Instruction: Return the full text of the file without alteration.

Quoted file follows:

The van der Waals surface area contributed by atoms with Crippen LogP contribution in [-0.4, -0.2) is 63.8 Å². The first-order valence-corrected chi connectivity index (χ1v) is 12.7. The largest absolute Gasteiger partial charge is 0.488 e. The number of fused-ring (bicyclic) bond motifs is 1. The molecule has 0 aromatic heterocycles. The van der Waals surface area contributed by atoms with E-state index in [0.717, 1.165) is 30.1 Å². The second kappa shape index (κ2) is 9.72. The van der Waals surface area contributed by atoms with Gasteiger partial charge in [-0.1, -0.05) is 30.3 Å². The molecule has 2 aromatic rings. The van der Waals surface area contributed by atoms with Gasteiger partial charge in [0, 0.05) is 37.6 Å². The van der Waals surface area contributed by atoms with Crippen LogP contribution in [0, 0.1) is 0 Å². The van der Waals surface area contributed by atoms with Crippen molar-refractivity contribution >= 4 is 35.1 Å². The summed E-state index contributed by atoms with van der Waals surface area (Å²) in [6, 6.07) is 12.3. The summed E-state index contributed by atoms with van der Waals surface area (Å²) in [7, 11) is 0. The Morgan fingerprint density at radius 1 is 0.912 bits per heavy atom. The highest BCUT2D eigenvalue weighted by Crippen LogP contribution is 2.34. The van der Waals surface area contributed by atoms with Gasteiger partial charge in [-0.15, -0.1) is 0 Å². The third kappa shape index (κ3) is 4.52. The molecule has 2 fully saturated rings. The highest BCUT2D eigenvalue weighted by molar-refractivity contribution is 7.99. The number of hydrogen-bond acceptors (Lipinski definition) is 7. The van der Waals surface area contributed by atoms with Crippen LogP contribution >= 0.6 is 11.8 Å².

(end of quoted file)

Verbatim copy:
The van der Waals surface area contributed by atoms with Crippen LogP contribution in [-0.4, -0.2) is 63.8 Å². The first-order valence-corrected chi connectivity index (χ1v) is 12.7. The largest absolute Gasteiger partial charge is 0.488 e. The number of fused-ring (bicyclic) bond motifs is 1. The molecule has 0 aromatic heterocycles. The van der Waals surface area contributed by atoms with E-state index in [0.717, 1.165) is 30.1 Å². The second kappa shape index (κ2) is 9.72. The van der Waals surface area contributed by atoms with Gasteiger partial charge in [-0.1, -0.05) is 30.3 Å². The molecule has 2 aromatic rings. The van der Waals surface area contributed by atoms with Gasteiger partial charge in [0, 0.05) is 37.6 Å². The van der Waals surface area contributed by atoms with Crippen LogP contribution in [0, 0.1) is 0 Å². The van der Waals surface area contributed by atoms with Crippen molar-refractivity contribution >= 4 is 35.1 Å². The summed E-state index contributed by atoms with van der Waals surface area (Å²) in [6, 6.07) is 12.3. The summed E-state index contributed by atoms with van der Waals surface area (Å²) in [7, 11) is 0. The Morgan fingerprint density at radius 1 is 0.912 bits per heavy atom. The highest BCUT2D eigenvalue weighted by Crippen LogP contribution is 2.34. The van der Waals surface area contributed by atoms with Gasteiger partial charge in [-0.15, -0.1) is 0 Å². The third kappa shape index (κ3) is 4.52. The molecule has 2 fully saturated rings. The highest BCUT2D eigenvalue weighted by molar-refractivity contribution is 7.99. The number of hydrogen-bond acceptors (Lipinski definition) is 7. The van der Waals surface area contributed by atoms with Crippen LogP contribution >= 0.6 is 11.8 Å².